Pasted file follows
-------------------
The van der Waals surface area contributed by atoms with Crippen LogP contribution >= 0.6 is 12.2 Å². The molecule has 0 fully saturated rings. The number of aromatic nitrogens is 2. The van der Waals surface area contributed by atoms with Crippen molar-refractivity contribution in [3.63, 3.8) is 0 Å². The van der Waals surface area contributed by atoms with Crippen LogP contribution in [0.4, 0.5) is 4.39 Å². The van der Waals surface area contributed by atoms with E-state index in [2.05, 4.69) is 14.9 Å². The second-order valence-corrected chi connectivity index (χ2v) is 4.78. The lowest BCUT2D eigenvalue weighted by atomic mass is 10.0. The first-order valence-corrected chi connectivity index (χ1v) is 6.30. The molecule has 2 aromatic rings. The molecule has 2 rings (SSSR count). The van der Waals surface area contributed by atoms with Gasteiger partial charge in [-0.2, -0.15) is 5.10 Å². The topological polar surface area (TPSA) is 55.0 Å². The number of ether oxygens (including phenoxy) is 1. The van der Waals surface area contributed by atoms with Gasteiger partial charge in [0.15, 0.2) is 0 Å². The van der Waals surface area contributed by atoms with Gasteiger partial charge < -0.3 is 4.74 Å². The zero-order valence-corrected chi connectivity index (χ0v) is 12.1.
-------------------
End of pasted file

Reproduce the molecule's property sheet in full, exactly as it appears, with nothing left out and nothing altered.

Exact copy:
The van der Waals surface area contributed by atoms with Crippen LogP contribution >= 0.6 is 12.2 Å². The molecule has 0 fully saturated rings. The number of aromatic nitrogens is 2. The van der Waals surface area contributed by atoms with Crippen molar-refractivity contribution in [3.63, 3.8) is 0 Å². The van der Waals surface area contributed by atoms with Crippen LogP contribution in [0.4, 0.5) is 4.39 Å². The van der Waals surface area contributed by atoms with E-state index in [2.05, 4.69) is 14.9 Å². The second-order valence-corrected chi connectivity index (χ2v) is 4.78. The lowest BCUT2D eigenvalue weighted by atomic mass is 10.0. The first-order valence-corrected chi connectivity index (χ1v) is 6.30. The molecule has 2 aromatic rings. The molecule has 2 rings (SSSR count). The van der Waals surface area contributed by atoms with Gasteiger partial charge in [-0.2, -0.15) is 5.10 Å². The topological polar surface area (TPSA) is 55.0 Å². The number of ether oxygens (including phenoxy) is 1. The van der Waals surface area contributed by atoms with Gasteiger partial charge in [0.15, 0.2) is 0 Å². The van der Waals surface area contributed by atoms with Gasteiger partial charge < -0.3 is 4.74 Å². The zero-order valence-corrected chi connectivity index (χ0v) is 12.1.